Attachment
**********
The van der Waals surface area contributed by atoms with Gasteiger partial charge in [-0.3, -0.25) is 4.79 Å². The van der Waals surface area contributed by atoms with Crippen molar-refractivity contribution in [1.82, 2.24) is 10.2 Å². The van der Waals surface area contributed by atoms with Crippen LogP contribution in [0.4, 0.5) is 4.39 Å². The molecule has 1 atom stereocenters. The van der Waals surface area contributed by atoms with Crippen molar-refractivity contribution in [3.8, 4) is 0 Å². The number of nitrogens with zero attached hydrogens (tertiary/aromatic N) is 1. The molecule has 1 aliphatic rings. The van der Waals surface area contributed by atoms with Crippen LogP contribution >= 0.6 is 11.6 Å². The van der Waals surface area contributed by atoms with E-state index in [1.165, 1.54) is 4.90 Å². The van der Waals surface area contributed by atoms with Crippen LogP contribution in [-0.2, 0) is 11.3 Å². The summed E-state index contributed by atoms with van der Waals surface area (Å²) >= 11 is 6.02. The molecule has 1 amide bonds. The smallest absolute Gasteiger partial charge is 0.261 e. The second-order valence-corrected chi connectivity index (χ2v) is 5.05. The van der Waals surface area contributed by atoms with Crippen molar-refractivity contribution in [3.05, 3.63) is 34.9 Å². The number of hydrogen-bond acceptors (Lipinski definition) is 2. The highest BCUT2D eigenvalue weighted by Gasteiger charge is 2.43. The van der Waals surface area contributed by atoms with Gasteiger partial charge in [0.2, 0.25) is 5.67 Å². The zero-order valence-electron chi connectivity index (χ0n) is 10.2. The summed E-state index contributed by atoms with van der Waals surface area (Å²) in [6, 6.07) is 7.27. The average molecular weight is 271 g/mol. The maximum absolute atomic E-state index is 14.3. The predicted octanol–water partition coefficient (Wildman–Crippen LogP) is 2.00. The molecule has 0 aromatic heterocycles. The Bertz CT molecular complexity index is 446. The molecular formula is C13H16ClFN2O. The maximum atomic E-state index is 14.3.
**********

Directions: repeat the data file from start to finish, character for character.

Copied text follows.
The van der Waals surface area contributed by atoms with Gasteiger partial charge in [-0.3, -0.25) is 4.79 Å². The van der Waals surface area contributed by atoms with Crippen molar-refractivity contribution in [1.82, 2.24) is 10.2 Å². The van der Waals surface area contributed by atoms with Crippen LogP contribution in [0.4, 0.5) is 4.39 Å². The molecule has 1 atom stereocenters. The van der Waals surface area contributed by atoms with Crippen molar-refractivity contribution in [3.8, 4) is 0 Å². The number of nitrogens with zero attached hydrogens (tertiary/aromatic N) is 1. The molecule has 1 aliphatic rings. The van der Waals surface area contributed by atoms with Crippen LogP contribution >= 0.6 is 11.6 Å². The van der Waals surface area contributed by atoms with E-state index in [1.165, 1.54) is 4.90 Å². The van der Waals surface area contributed by atoms with Crippen LogP contribution in [-0.2, 0) is 11.3 Å². The summed E-state index contributed by atoms with van der Waals surface area (Å²) >= 11 is 6.02. The molecule has 1 amide bonds. The smallest absolute Gasteiger partial charge is 0.261 e. The second-order valence-corrected chi connectivity index (χ2v) is 5.05. The van der Waals surface area contributed by atoms with Crippen molar-refractivity contribution in [3.05, 3.63) is 34.9 Å². The number of hydrogen-bond acceptors (Lipinski definition) is 2. The highest BCUT2D eigenvalue weighted by Gasteiger charge is 2.43. The van der Waals surface area contributed by atoms with Gasteiger partial charge in [0.2, 0.25) is 5.67 Å². The zero-order valence-electron chi connectivity index (χ0n) is 10.2. The summed E-state index contributed by atoms with van der Waals surface area (Å²) in [6, 6.07) is 7.27. The average molecular weight is 271 g/mol. The maximum absolute atomic E-state index is 14.3. The predicted octanol–water partition coefficient (Wildman–Crippen LogP) is 2.00. The molecule has 0 aromatic heterocycles. The Bertz CT molecular complexity index is 446. The molecular formula is C13H16ClFN2O. The maximum atomic E-state index is 14.3.